If you had thirty minutes to talk to the Governor, what would you say? From February 7th through the 9th, 2016, this was a very real question for Brooklyn self-advocates Chad DeRoche and Danielle Levine as they headed up to Albany for the NYSACRA-NYSRA Legislative Policy Forum. After weeks of practice – and years of self-advocacy – they were ready to speak to members of the State Senate, Assembly, and the Governor’s office. They found an audience in the offices of nine legislators, at a press conference, and with officials in the Department of Health, Human Services, and OPWDD.
For Chad, the choice of what to say was easy: he has been advocating for increasing state funding for DSP salaries since 2014, when he presented a petition to Gary Lind, Executive Director, AHRC New York City, with over 200 signatures. Not only do they deserve it, he feels, but it directly affects the quality of his services.
“The [AHRC NYC] staff has really helped me with my art and I’m thankful to them, [but] some of my favorite staff left for better paying jobs,” said Chad. “New staff is constantly being brought in and not many stay because of the low pay.” He added,”I hope the pay is increased because the staff works very hard.”
Chad’s message resonated with his audience in Albany and, in the wake of Cuomo’s refusal to increase Medicaid funding even after calling to increase the minimum wage, it was an urgent concern for all forum participants. Chad was even invited to participate in a NYSACRA-NYSRA joint press conference on the wage issue.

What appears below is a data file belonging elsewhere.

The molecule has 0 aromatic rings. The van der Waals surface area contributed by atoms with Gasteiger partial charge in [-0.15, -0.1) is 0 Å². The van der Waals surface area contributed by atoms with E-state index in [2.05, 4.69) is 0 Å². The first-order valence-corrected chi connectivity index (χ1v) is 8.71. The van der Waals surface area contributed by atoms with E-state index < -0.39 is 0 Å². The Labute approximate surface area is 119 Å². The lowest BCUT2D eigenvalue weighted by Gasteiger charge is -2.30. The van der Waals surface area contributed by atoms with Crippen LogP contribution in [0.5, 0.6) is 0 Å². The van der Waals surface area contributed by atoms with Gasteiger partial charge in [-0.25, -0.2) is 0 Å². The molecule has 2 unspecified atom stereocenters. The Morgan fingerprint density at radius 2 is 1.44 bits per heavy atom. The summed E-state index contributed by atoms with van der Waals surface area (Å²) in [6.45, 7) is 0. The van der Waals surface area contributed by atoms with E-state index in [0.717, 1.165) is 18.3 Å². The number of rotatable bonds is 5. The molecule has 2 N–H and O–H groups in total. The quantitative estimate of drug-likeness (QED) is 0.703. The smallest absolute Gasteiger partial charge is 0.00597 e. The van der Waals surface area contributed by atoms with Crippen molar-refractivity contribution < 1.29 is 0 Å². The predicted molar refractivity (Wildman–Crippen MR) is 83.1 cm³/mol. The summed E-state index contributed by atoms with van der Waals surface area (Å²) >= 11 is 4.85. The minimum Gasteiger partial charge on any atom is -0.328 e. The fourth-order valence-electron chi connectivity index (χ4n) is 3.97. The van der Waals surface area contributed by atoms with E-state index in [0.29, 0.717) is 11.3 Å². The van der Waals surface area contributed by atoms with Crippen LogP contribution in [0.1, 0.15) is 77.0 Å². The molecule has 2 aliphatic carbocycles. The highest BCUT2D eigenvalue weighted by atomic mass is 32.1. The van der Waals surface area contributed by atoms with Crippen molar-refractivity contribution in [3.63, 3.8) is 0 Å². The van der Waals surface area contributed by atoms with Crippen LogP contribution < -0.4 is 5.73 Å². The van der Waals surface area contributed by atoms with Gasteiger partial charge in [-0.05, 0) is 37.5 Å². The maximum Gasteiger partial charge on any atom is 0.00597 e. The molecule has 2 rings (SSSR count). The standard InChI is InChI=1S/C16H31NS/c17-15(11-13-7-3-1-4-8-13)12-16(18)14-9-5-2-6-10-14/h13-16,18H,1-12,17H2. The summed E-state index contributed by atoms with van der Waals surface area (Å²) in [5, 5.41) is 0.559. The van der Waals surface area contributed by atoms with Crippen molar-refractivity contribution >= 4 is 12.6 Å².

Danielle had something to say that was less familiar to most people, but equally important to people with Intellectual/Developmental Disabilities: the status of Individualized Education Plan (IEP) diplomas. As Danielle said to many officials, despite getting the best scores in her office administration classes at Kingsborough Community College she is struggling to find a job or internship as an office administrator. The reason is because unlike the other students in the class, Danielle does not have a high school diploma or GED. When employers require one of these documents for employment, they do not recognize the validity of the IEP diploma. Danielle wants to change that.
“I want to be an office administrator,” said Danielle, “but I can’t because [all the jobs] require a high school diploma or GED, and it’s not fair for people with IEP diplomas.” In addition, if Danielle does include her IEP diploma on her resume, she discloses a disability, which could influence potential employers. She found a receptive audience with everyone we talked to, especially the Chiefs of Staff for Senator Martin Golden and Senator Lanza – both of whom said they have nieces in similar situations.
Speaking of his trip to Albany and experiences overall, Chad said, “It was wonderful to go represent. It was a good experience for me to learn what lobbying is and to speak up for myself. It was fun, exciting, and excellent.”
After their first lobbying experiences, both Chad and Danielle are looking forward to their next opportunity to advocate for the rights of people with intellectual and developmental disabilities.